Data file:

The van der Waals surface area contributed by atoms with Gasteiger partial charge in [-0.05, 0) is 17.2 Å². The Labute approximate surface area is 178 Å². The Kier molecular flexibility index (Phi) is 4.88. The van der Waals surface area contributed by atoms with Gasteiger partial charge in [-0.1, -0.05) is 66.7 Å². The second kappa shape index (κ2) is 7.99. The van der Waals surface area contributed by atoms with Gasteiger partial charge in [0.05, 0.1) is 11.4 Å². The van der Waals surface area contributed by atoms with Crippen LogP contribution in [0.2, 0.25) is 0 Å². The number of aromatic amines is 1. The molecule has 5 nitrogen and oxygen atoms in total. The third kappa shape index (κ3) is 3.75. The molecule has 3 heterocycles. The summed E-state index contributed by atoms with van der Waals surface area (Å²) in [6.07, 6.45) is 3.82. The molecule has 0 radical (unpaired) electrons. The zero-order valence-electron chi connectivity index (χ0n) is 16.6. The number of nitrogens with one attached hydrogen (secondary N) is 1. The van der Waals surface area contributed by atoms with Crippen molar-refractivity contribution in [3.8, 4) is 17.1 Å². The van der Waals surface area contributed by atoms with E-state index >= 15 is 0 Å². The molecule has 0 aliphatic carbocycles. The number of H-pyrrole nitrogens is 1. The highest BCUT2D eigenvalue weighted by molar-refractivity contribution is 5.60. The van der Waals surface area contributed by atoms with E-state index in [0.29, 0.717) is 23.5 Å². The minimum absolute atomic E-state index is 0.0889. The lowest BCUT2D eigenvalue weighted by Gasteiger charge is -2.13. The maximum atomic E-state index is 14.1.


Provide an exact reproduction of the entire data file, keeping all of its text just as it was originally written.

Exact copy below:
The van der Waals surface area contributed by atoms with Gasteiger partial charge in [-0.05, 0) is 17.2 Å². The Labute approximate surface area is 178 Å². The Kier molecular flexibility index (Phi) is 4.88. The van der Waals surface area contributed by atoms with Gasteiger partial charge in [-0.1, -0.05) is 66.7 Å². The second kappa shape index (κ2) is 7.99. The van der Waals surface area contributed by atoms with Gasteiger partial charge in [0.05, 0.1) is 11.4 Å². The van der Waals surface area contributed by atoms with Crippen LogP contribution in [0.2, 0.25) is 0 Å². The number of aromatic amines is 1. The molecule has 5 nitrogen and oxygen atoms in total. The third kappa shape index (κ3) is 3.75. The molecule has 3 heterocycles. The summed E-state index contributed by atoms with van der Waals surface area (Å²) in [6.07, 6.45) is 3.82. The molecule has 0 radical (unpaired) electrons. The zero-order valence-electron chi connectivity index (χ0n) is 16.6. The number of nitrogens with one attached hydrogen (secondary N) is 1. The van der Waals surface area contributed by atoms with Crippen molar-refractivity contribution in [3.8, 4) is 17.1 Å². The van der Waals surface area contributed by atoms with E-state index >= 15 is 0 Å². The molecule has 0 aliphatic carbocycles. The number of H-pyrrole nitrogens is 1. The highest BCUT2D eigenvalue weighted by molar-refractivity contribution is 5.60. The van der Waals surface area contributed by atoms with E-state index in [0.29, 0.717) is 23.5 Å². The minimum absolute atomic E-state index is 0.0889. The lowest BCUT2D eigenvalue weighted by Gasteiger charge is -2.13. The maximum atomic E-state index is 14.1.